Here is our response to the development proposal.
A planning application to redevelop the site at 269 Stewart Street, next to the CERES main entrance, was advertised in January. This proposes a new building with 109 apartments over 6 storeys, two basement levels for 142 cars, a small shop and a rooftop terrace. The site shares a common boundary of more than 70 metres with CERES and is its largest private neighbour. It is currently a two-storey building housing small offices, workshops and a wedding car hire business. Unfortunately, what’s being proposed is starkly out of proportion to its context. It is more than twice the height of other buildings in the area, including the surrounding medium-density housing built since 2000. It would remove much of the heavily landscaped space along the front of the site, eroding the amenity and safety of Stewart Street, which Council has recognised as an important pedestrian route.
CERES was approached by the developer and their architects during the design phase of the project last year. The Board appointed representatives, who met with the developers and offered suggestions that reflected the principles of environmentally responsive design, performance and innovation advocated by CERES. Discussions also included reducing adverse impacts on CERES, such as shadowing, traffic and parking. Some minor changes were achieved through these discussions, including an offer to relocate CERES’s solar vehicle recharge station, which would be over-shadowed by the proposed building. The advertised plans include some solar panels, a roof top garden and clothes lines. However, CERES’ efforts to achieve substantial improvements to the proposal were not fruitful, with the large scale of the development limiting opportunities for a more sensitive approach.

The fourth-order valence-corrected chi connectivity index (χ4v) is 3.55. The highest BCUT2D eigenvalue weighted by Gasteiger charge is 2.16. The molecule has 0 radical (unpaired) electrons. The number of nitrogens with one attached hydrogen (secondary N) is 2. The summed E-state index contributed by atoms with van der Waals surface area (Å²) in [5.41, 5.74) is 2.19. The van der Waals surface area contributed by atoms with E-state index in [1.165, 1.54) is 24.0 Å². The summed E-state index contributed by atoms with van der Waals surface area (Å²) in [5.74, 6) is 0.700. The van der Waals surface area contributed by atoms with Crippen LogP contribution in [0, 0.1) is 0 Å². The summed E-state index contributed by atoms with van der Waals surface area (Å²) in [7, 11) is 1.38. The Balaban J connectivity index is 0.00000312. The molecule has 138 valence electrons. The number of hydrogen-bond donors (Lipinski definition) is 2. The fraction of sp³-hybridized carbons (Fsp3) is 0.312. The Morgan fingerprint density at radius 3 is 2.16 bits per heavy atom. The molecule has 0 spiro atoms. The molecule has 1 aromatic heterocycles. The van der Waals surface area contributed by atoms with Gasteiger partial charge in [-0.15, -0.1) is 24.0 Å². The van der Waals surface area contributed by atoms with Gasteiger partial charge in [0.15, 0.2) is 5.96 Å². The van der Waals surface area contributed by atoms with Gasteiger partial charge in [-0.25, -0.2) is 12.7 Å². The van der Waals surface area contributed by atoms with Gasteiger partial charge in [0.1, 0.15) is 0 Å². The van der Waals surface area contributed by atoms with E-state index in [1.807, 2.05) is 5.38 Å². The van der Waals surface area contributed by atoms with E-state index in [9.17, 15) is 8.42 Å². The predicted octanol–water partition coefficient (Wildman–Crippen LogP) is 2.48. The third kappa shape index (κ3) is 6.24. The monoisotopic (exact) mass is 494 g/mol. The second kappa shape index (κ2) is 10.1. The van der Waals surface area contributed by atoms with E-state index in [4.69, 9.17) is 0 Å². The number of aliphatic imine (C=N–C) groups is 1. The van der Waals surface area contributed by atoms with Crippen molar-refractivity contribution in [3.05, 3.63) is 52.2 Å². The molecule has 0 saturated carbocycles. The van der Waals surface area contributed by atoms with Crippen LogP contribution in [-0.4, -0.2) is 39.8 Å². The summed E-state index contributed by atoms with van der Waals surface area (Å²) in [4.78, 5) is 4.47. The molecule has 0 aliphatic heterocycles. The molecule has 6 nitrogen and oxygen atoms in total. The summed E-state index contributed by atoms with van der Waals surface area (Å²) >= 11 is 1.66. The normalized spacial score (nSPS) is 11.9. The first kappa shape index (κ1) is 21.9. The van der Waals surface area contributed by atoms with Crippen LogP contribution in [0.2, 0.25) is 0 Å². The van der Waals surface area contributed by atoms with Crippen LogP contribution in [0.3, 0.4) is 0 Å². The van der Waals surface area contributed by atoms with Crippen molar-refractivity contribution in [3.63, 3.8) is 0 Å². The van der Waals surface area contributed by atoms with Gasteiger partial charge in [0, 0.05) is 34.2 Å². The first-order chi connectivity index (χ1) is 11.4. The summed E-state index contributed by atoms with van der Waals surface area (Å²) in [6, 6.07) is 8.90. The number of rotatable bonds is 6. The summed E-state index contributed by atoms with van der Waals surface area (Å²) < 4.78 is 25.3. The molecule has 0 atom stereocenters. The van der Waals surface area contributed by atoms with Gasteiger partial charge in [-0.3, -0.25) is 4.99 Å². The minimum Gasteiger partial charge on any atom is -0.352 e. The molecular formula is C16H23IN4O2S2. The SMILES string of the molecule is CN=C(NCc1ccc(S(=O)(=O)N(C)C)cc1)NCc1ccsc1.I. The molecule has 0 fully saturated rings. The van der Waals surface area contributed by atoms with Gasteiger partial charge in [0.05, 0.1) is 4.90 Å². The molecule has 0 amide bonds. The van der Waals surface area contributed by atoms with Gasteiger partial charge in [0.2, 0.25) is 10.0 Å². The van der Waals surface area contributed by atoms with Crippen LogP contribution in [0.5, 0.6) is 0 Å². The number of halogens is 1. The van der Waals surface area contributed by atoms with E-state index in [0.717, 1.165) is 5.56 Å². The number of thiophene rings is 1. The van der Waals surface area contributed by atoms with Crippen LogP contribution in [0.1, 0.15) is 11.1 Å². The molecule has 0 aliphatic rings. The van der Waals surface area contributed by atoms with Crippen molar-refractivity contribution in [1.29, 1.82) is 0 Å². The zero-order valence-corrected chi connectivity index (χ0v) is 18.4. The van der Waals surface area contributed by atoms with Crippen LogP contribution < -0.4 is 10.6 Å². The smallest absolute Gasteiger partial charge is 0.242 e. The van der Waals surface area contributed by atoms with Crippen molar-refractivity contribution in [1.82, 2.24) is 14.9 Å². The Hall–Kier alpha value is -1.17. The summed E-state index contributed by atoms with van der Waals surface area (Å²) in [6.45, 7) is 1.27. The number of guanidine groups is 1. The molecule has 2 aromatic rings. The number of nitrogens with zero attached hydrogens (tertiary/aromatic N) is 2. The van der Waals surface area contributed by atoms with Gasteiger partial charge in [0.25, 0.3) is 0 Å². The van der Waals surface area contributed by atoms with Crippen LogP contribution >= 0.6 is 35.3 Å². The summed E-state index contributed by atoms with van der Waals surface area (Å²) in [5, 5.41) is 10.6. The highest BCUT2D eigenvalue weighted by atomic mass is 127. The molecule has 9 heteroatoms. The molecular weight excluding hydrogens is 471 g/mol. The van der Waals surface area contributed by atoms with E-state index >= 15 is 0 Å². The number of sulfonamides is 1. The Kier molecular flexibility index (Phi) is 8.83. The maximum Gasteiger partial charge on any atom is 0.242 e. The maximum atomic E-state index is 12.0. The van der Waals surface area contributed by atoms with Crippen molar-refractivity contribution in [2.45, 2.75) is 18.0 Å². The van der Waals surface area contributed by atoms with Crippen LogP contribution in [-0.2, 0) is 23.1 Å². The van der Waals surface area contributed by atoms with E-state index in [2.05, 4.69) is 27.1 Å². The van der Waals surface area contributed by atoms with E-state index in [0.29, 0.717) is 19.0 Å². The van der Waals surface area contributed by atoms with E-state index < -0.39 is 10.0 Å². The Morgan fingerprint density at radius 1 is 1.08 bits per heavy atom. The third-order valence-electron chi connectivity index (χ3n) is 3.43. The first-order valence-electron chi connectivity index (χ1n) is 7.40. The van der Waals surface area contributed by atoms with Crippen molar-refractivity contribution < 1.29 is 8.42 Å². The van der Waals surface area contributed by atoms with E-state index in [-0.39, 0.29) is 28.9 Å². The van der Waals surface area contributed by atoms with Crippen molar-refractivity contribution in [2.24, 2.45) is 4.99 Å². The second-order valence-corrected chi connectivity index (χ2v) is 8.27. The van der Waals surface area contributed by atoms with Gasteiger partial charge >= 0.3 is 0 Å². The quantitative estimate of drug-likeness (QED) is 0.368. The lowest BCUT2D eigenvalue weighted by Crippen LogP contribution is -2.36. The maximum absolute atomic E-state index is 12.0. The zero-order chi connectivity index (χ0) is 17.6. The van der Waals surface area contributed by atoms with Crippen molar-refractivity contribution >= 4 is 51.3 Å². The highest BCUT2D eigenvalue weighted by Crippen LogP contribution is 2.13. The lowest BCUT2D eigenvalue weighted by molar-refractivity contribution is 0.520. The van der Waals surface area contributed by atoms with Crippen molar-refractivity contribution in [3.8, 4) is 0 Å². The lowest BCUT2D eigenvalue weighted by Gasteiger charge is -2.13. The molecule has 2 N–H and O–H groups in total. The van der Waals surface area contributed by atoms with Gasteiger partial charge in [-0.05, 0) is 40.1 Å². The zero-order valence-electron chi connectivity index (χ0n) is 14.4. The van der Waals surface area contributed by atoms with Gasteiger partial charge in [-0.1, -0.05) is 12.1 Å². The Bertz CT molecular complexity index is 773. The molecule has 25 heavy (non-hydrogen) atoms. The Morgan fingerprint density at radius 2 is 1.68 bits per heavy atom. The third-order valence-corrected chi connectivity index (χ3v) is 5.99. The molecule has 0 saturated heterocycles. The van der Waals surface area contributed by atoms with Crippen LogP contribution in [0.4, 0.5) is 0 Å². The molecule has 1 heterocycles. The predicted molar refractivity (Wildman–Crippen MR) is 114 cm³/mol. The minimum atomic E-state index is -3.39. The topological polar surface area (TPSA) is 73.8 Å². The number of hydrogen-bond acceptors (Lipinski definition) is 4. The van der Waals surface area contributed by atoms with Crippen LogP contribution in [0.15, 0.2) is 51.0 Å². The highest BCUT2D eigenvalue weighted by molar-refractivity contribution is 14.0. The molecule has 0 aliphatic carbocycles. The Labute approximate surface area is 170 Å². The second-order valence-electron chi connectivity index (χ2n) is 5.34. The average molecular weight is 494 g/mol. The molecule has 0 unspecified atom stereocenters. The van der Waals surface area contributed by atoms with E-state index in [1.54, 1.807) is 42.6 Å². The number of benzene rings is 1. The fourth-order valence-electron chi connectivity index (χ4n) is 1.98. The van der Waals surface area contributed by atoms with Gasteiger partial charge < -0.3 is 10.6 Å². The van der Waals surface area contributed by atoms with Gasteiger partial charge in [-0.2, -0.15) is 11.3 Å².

This has led the CERES Board to resolve at its January 31st meeting to formally object to the application, with the aim of achieving substantial improvements to this proposal, or enable a more enlightened alternative to come forward with refusal of the current application. This site offers an ideal opportunity for a development that applies the sustainability principles and innovative technology that CERES has helped pioneer. As a national leader in education and demonstration for responsible environmental outcomes, it is disappointing that CERES has not been able to convince this particular developer to better reflect these values in their proposal for the site.
The size of this project threatens to overwhelm parts of the CERES site, and diminish its value as a place of retreat and inspiration for sustainable design and living. So we are now hoping the planning process can achieve a better outcome, by either substantially improving on this application or enabling someone else to bring a fresh approach.
– Jo Barraket, Chair, CERES Board
A copy of CERES’ objection can be found here. While the formal advertising period for this proposal has finished (and the plans are no longer published on Council’s website), Council will continue to accept objections until this matter comes before it for a decision.
Objections may be lodged in writing to Moreland City Council, Locked Bag 10, Moreland 3058 or by email to email@example.com
Check Council’s website for the details that should be included in an objection. Planning reference for this development is MPS/2016/734.